In 2000 the archives of Stalin's papers were finally opened after being sealed for more than 50 years, and I was one of the first researchers to see them. At the time I was working on my most recent book, Stalin: The Court of the Red Tsar, which tells of the dictator's years in power after 1917. I had little hope of finding anything about him prior to that—his exploits as a bank robber, political enforcer, and prolific lover.
The archives, Stalin's own papers, are located close to the center of Moscow, near Pushkin Square. I lived in a little flat near the Kremlin and walked down the street every day to the State Archive of Social and Political History reading room. For 12 hours a day I wouldn't leave the building, just grabbed some surprisingly delicious, greasy borscht in the dingy, old canteen before heading back to my desk. The papers are amazing in that you're handling hundreds of notes and documents scrawled by Stalin himself with his thick red or blue crayons. Sometimes he just wrote "Ha-ha-ha" if he thought something was funny.
One day I was reading his letters from the thirties when an archivist brought me something intriguing—a flirtatious postcard Stalin had sent to a girlfriend in 1909. "I owe you a kiss," it read, "in return for your kiss passed on to me….Let me kiss you right now.…Yours, Joseph." It was always said that Stalin, like Hitler, was a sort of sexless freak. His first wife died in 1907, soon after their marriage, and his second wife committed suicide in 1932. Nothing else was known about his love life, especially before his first marriage.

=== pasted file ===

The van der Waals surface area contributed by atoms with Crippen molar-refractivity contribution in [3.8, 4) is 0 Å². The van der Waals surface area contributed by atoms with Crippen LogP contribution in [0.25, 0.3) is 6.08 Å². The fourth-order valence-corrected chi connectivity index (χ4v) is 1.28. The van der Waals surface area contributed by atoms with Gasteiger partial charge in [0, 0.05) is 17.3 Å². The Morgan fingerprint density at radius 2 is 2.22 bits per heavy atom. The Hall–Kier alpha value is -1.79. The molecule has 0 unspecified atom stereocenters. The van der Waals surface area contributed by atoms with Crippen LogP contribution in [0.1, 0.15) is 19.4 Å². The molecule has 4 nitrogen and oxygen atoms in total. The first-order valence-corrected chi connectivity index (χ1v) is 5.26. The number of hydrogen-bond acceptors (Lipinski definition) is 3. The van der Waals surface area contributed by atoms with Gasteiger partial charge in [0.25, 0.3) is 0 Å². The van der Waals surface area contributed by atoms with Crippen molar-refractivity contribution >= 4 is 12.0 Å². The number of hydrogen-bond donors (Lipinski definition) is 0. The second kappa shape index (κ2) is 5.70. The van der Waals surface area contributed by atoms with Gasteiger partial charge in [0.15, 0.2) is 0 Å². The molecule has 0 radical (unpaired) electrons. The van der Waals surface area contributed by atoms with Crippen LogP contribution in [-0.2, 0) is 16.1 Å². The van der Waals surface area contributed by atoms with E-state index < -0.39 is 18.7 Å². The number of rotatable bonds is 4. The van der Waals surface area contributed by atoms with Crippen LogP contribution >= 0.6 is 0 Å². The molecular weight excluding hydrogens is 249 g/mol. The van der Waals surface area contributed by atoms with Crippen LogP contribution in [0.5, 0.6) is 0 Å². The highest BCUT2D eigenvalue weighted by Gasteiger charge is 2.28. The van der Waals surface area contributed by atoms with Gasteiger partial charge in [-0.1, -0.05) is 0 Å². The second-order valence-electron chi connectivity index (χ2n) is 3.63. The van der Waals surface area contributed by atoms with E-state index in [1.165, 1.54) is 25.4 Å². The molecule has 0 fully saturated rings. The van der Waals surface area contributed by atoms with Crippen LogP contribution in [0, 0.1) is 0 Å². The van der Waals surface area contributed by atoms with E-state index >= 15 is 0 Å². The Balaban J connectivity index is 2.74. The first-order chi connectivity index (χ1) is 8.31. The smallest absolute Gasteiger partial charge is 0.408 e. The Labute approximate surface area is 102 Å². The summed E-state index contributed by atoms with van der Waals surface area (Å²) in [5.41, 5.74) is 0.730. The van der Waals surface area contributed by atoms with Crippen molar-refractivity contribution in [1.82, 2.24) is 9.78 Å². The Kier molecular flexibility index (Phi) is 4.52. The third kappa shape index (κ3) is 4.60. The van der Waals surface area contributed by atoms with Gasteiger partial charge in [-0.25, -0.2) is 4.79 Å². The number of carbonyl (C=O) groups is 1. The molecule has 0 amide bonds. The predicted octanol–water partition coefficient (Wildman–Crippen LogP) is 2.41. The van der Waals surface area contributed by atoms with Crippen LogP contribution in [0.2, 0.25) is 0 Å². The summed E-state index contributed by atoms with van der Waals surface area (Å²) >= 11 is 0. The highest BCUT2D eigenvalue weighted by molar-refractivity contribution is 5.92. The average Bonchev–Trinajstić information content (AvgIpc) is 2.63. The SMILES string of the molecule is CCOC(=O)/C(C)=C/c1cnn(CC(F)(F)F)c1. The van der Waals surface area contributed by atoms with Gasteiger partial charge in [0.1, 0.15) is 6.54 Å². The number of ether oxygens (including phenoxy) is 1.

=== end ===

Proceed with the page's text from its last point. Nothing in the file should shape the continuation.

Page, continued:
When I researched the postcards, I discovered that they were written to a mistress named Polia, a 16-year-old schoolgirl who had run away from her parents in Siberia for an affair with the much older Stalin. Polia was so pretty that the czar's secret police agents shadowing Stalin nicknamed her Glamourpuss. She was outrageous and cheeky and called Stalin Oddball Osip—Osip being a diminutive for Joseph. He never tolerated such teasing from anyone else, but he seemed to like it coming from her. When the two parted after a few months, they exchanged letters for some years afterward.
The postcard was my first clue that there might be enough material to write a biography of Stalin as a young man. The archives contained a wealth of material that showed him as a gangster, godfather, bank robber, pirate, lover, and much more. As Stalin himself, the most secretive of men, once said, "We can keep our secrets, but in the end historians will find everything—yes, even secrets from the very bottom of the ocean."—Simon Sebag Montefiore's book, Young Stalin, will be published this month by Knopf.